Sections 3, 4 and 5 of the act make any act of violence against healthcare professionals and damage to medical institutions a cognizable, non-bailable offense, punishable with three years of imprisonment or fine or both. However, the existence of good laws on paper and their efficacy are two different things when they aren’t timely implemented.

The second demand is aimed towards the improvement of the sub-standard health care infrastructure of the nation. In the global healthcare access and quality (HAQ) index, India ranked 145th globally, even worse than many under-developed countries like Bhutan, Sudan etcetera.

The sector suffers a severe dearth of medical resources and equipment, thin budgets, poor patient to doctor ratio, leading to inhumane workload on the health care professionals and subsequently, ill-functional health care services.

They demand larger economic investments in public healthcare as well as higher recruitment of doctors and nurses which would entail the requirement of a more efficient and inclusive medical education which is currently riddled with corruption and red-tapism.

Doctors’ strike W.R.T. ESMA

One of the ways to portray dissent in a democracy is the right to strike and protest against injustices. The Industrial Disputes Act, 1947 recognises this statutory right of workmen and serviced individuals to have their voices heard through these means.

However, the right stands circumcised in certain cases. Delivery of certain “essential services”, as defined by the Essential Services Maintenance Act (ESMA), 1968 should never be clogged as it would adversely disrupt the normal life of the citizens.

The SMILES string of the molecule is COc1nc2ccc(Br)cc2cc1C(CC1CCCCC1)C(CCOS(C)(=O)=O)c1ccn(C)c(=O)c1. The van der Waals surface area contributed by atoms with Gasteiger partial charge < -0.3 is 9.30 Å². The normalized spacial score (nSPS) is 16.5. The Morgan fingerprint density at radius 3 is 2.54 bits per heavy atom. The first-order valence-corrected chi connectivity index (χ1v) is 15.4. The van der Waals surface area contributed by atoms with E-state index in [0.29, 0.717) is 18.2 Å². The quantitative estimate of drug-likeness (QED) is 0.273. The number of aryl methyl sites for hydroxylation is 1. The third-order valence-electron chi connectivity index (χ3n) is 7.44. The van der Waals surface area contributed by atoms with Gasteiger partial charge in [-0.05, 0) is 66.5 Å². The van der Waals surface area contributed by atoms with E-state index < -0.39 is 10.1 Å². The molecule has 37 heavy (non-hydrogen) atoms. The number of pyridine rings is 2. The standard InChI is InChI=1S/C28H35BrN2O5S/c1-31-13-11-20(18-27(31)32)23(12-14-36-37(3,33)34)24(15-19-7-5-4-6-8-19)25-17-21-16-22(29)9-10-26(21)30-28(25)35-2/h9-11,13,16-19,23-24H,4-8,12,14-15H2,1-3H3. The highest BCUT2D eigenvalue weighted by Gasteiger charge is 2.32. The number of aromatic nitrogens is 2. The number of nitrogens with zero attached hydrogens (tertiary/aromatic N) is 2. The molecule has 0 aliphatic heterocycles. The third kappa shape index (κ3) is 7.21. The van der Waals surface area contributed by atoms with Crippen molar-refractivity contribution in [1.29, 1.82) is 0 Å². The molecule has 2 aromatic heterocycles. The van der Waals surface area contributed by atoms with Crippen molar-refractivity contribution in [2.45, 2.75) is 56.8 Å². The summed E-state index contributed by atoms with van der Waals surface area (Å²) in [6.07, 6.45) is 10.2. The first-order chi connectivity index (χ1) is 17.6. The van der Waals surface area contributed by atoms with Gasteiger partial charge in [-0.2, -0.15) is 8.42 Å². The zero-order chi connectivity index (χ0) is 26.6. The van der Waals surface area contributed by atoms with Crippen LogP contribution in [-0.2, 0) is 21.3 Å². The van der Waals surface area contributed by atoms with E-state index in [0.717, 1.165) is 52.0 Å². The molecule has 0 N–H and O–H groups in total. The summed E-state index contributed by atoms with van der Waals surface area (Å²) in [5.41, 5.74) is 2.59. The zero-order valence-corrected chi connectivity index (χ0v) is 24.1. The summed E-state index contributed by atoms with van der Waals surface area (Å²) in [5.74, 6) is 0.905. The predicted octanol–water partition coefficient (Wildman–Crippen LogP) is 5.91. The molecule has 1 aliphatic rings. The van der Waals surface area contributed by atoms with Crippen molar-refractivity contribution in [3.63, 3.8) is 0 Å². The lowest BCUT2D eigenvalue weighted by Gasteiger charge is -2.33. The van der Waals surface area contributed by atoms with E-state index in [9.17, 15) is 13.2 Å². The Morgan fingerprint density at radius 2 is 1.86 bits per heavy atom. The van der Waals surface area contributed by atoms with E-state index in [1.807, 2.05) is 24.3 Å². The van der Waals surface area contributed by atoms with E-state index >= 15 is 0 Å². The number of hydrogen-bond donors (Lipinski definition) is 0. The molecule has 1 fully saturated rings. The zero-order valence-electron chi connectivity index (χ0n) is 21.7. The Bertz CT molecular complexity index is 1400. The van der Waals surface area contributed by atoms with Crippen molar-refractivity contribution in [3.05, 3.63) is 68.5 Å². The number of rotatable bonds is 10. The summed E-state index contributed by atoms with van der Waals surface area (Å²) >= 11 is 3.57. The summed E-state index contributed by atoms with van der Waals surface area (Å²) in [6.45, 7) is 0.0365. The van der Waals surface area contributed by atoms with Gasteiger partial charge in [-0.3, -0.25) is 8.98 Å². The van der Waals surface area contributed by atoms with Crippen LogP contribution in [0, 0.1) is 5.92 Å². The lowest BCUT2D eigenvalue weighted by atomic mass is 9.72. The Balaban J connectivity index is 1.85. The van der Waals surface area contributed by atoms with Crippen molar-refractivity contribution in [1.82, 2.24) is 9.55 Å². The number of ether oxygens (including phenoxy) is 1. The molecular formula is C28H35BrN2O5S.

These essential services include health and medical services and ESMA, in essence prohibits the right of doctors to strike if it results in the disruption of access to health care. Further, putting the patient into serious jeopardy due to denial of health care services also falls foul of the Indian Medical Council (Professional Conduct, Etiquette and Ethics) Regulations, 2002.

International Labour Organisation also holds that such rights to strike can be prohibited when essential services like health care are denied, which might endanger the safety and health of the public.

Certain precedents, upheld by the Supreme court like T.K. Rangarajan vs. Government of Tamil Nadu and Others and Moti Lal Yadav vs. State of UP also state the same, that if due to withdrawal of health care services, the public suffers, it shall bring the striking doctors under criminal and tortuous liability.

Therefore, statutorily and customarily speaking, the doctors have no absolute right to strike to get their demands met if it at the cost of the public’s health.


It is a question of great ethical dilemma whether doctors should be allowed to strike or not. As violence against doctors is increasing, accountability by the state is decreasing. Current laws are also proving to be inefficacious in controlling the situation.

In such scenarios, it is unjustified to take away the health care professionals’ rights to protest against violence and poor treatment. They have rights to have a safe workplace but hapless patients also have a right to access to basic health care.

The recourse taken by them should not disproportionately harm those in need. The Hippocratic Oath administered to every doctor can be taken to understand that strike actions often result into unnecessary (and preventable) human suffering and therefore should be rationally avoided. Other inconsequential tested measures to portray dissent like advocacy, demonstrations, mediation should also be relied upon.

To indefinitely withhold healthcare services across the nation without providing any alternative to the ill is disproportionate and legally and morally unacceptable. Fundamental right to life as given by the constitution requires that human life be respected and that its protection must always be of ‘overriding priority’ and both the doctors and the patients fall under its ambit.

Author: Oshin Malpani from NALSAR, Hyderabad.

Editor: Tamanna Gupta from RGNUL, Patiala.